Thursday, September 15, 2016

6 Ways to get the most out of a Conference

If you have worked with a Small Business Development Center (SBDC) Advisor, you are probably aware that we are part of a national network. There are SBDC's in every state and also some international locations.

We are coming up on our annual conference for America's Small Business Development Centers (ASBDC) and I've been prepping for it. Over the years, I have attended many International conferences and found some completely overwhelming. Doing some homework in advance of attending a trade show or conference can help you get the most out of your time.

Here are some things I've found useful in attending past conferences.

1. Do your homework.
2. Plan ahead.
3. Go digital and social.
4. Put down the laptops.
5. Volunteer.
6. Aim for some free time!


1. Do your homework. 

It's a good idea to visit the conference website in advance. This is beneficial for many reasons. You can:

  • Learn about special pre and post conference workshops. Some are free as long as you pre-register. A conference may also offer a pre-conference orientation webinar.
  • Review the session schedule, special events and attendee, vendor and speaker lists.
  • Find out about events for niche groups: first-time attendees, millenials, marketers or guests.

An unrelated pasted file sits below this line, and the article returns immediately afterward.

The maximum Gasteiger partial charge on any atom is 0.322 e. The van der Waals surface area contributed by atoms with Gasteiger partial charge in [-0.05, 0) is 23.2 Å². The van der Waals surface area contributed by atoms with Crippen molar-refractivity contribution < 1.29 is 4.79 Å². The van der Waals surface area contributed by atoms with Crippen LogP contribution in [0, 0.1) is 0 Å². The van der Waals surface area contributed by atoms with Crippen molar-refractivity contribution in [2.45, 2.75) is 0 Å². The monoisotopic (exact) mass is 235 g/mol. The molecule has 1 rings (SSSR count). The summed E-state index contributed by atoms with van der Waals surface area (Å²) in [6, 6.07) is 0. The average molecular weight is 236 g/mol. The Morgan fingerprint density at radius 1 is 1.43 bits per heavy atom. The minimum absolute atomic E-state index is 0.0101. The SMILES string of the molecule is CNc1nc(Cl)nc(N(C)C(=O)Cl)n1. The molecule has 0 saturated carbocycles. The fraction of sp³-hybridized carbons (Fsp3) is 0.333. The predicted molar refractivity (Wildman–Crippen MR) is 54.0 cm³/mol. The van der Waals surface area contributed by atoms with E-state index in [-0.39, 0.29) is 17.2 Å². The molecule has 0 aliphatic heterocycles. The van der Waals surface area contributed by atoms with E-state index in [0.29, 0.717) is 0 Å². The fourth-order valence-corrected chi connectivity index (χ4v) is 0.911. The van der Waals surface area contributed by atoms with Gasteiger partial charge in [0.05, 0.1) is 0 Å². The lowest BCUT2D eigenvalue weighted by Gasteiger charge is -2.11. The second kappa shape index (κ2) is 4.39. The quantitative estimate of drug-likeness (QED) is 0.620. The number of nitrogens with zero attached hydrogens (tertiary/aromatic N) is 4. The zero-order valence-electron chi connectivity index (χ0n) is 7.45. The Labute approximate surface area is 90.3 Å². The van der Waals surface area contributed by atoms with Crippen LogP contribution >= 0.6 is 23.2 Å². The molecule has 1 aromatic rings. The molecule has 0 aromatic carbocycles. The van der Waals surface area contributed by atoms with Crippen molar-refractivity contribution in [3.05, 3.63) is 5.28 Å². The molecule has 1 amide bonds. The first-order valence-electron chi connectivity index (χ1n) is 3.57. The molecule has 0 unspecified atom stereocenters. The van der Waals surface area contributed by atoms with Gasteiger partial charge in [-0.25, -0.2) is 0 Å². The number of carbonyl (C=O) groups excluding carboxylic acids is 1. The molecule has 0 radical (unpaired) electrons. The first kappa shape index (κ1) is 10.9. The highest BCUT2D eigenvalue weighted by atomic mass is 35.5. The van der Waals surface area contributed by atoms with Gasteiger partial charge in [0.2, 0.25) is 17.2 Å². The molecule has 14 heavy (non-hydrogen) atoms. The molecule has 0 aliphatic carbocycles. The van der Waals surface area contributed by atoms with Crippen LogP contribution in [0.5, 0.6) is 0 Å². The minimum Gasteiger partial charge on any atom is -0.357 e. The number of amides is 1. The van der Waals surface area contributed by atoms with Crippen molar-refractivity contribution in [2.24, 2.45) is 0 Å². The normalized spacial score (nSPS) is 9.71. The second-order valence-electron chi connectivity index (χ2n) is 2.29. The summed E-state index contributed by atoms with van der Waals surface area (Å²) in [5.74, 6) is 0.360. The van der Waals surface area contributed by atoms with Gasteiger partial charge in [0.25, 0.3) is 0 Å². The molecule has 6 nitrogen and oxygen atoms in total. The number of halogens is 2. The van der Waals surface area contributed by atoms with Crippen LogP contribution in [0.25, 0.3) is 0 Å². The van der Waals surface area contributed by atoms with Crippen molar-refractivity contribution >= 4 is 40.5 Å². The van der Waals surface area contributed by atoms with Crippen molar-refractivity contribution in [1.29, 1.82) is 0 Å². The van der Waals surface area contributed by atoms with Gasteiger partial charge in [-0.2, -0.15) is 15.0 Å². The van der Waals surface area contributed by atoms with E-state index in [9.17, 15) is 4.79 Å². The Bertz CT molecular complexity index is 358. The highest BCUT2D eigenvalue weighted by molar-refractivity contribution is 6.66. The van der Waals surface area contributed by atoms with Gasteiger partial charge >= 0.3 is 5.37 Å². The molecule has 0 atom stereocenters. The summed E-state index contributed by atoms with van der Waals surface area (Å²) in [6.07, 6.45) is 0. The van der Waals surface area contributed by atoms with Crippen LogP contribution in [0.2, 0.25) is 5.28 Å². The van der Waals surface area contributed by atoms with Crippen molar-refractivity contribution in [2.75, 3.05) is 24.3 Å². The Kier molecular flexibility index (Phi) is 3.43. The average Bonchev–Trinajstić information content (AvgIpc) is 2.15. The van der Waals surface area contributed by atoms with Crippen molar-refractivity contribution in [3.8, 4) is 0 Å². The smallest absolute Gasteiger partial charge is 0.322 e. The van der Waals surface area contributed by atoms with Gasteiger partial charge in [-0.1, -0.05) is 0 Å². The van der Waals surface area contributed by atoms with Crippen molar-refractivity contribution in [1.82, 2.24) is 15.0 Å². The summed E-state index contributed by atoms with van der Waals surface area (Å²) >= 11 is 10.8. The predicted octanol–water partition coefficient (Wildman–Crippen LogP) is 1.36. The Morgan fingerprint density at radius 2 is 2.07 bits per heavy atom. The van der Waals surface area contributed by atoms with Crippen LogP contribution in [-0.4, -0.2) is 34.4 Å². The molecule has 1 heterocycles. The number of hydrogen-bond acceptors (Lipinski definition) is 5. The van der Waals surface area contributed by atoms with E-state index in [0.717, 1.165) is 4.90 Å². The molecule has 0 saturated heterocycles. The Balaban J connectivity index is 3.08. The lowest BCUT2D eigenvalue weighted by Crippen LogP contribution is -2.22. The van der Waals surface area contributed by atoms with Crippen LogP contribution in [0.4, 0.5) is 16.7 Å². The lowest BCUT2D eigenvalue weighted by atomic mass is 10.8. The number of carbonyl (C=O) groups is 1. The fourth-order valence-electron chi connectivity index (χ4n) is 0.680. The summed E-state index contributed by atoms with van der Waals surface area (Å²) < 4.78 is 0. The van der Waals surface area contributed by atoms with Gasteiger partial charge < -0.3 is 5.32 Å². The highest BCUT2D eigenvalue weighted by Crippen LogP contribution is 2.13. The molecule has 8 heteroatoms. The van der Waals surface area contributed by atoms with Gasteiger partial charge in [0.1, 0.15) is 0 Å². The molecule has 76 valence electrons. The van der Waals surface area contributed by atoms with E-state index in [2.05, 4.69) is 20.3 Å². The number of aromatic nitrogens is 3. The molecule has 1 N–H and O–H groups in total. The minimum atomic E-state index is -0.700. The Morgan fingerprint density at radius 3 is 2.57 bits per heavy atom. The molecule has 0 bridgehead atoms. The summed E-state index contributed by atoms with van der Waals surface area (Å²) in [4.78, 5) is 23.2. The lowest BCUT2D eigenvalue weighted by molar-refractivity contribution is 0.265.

• Get a feel for the geographic area you are attending. Plan hotel and transportation routes accordingly.

IRCE - Break out session
Last year I attended the Internet Retailer Conference & Exhibition (IRCE) in Chicago - along with over 10,000 attendees. The exhibit floor alone was larger than a football field and housed over 800 exhibitors. I ended up spending way too much time on one row of the exhibit hall - I should have been more selective. By the time an hour was up, I realized I still had 750 booths to check out. At this point, I realized I needed a different strategy to work the room to gather the information I was seeking.

Another benefit at IRCE was that the conference offered bus transportation from a few select hotels in downtown Chicago. This turned out to be not only convenient but save a lot of time and money. The convention center was located quite a distance from downtown. If I had stayed nearby, I would have had to personally pay for a taxi if I wanted to hit the Miracle Mile or visit any sights in Chicago. The buses got through traffic efficiently and the drop off location was a short walk to my hotel.

2. Plan ahead and follow up. 

Advance contact
could get you
invited to a special event!
Set goals for attending. If your agency is sending you, perhaps they want you to focus on one track and expect you to report back to your peers. For example, this year at ASBDC, I am focusing on marketing, e-commerce and business finance sessions.

Schedule meetings ahead of time. Conferences are for networking, learning and building relationships. If you are in a purchasing or decision-making position, a conference is a good time to schedule visits with potential vendors. The vendors are there to sell services and it is an opportune time to find out about prospective vendors.